Raelene lives by a strong philosophy that learning, in any capacity, is beneficial for navigating through the highs and lows of following opportunities. The experiences, or “battle scars”, help to build resilience, empathy, and loyalty. Raelene and Sophie discuss personable traits to leadership and why women in general need to match their male counterparts by confidently taking a leap of faith by saying ‘yes’ to opportunities. Raelene often comes back to her core values of bravery, honesty and good manners, and how these attributes play a key role in approachable and authentic leadership.
Raelene is calm and considered. She sleeps at night knowing she’s put forward her best work, and outside of her demanding role as a top sports executive, she enjoys sitting around the table with loved ones enjoying a glass of wine and great food. What motivates her on a daily basis is the role that sport plays in bringing communities together, wherever you are in the world, and the lifelong friendships that are formed as a result.
Diversity and inclusiveness are key themes in this episode, and Raelene is passionate about ensuring Sport NZ is representative of all New Zealanders. As a female leading in a male-dominated industry; who is part-Maori of Ngāpuhi descent; and who lives with alopecia areata, Raelene is a role-model to many. She is focused on ensuring that equal opportunities exist for everyone.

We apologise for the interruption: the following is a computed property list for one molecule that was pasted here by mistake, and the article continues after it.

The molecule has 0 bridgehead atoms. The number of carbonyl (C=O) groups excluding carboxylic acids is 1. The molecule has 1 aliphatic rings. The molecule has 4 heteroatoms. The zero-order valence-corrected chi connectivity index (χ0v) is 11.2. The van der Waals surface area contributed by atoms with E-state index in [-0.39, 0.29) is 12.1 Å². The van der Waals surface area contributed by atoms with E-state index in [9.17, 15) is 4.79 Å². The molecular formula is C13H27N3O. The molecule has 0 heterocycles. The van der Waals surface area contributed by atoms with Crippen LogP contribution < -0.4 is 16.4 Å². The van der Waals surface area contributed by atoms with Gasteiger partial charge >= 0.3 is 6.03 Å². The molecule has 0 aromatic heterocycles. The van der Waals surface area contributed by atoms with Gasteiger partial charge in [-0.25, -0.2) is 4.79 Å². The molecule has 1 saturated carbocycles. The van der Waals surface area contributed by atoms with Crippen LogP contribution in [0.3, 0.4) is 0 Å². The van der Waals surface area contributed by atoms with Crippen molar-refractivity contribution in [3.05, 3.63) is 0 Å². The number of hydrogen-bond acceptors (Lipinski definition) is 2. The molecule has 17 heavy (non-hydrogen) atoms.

This podcast is rich with valuable insights that are relatable to anyone, whether you play sport or not, are in a leadership role or not, it’ll leave you feeling inspired. All the best, Raelene, as you embark on this new journey.
Willie Apiata on his values, PTSD and carrying the mantle of being New Zealand’s only surviving Victoria Cross recipient
Willie Apiata values the simple things. His family, his friends, and his horses. As a veteran of New Zealand’s SAS, a decorated soldier and a recipient of our highest military honour, the Victoria Cross, he has fought in some of the most dangerous places in the world. Willie opens up about what drove a country boy to join such an elite fighting squad and travel the world, risking his own life. Willie touches on how he got through some of the tough times, showing the power of integrity and sticking to your values.
Willie is open, honest and warm. He is a deep thinker with the ability to break complex ideas down into basic forms. Willie has lived a remarkable life with strong values at his core, and this perspective helps to illuminate what is required to deal with the unique challenges an elite soldier must face.
This episode may be one of the most engaging and touching podcasts you will hear in a long time. Willie talks candidly about his own struggles; including with his own PTSD, being a public figure and how his VC affected his private life, and how his love for animals and his family have helped him to deal with a challenging transition back to civilian life.
*Talk to someone**
If you find anything in this podcast upsetting, or if you want to talk about how it’s affected you, then please do reach out to someone. The following organisations are amazing at what they do and how they help people.
Post Transition - www.posttransition.co.nz
Lifeline – 0800 543 354 (0800 LIFELINE) or free text 4357 (HELP)
Suicide Crisis Helpline – 0508 828 865 (0508 TAUTOKO)
Healthline – 0800 611 116
Samaritans – 0800 726 666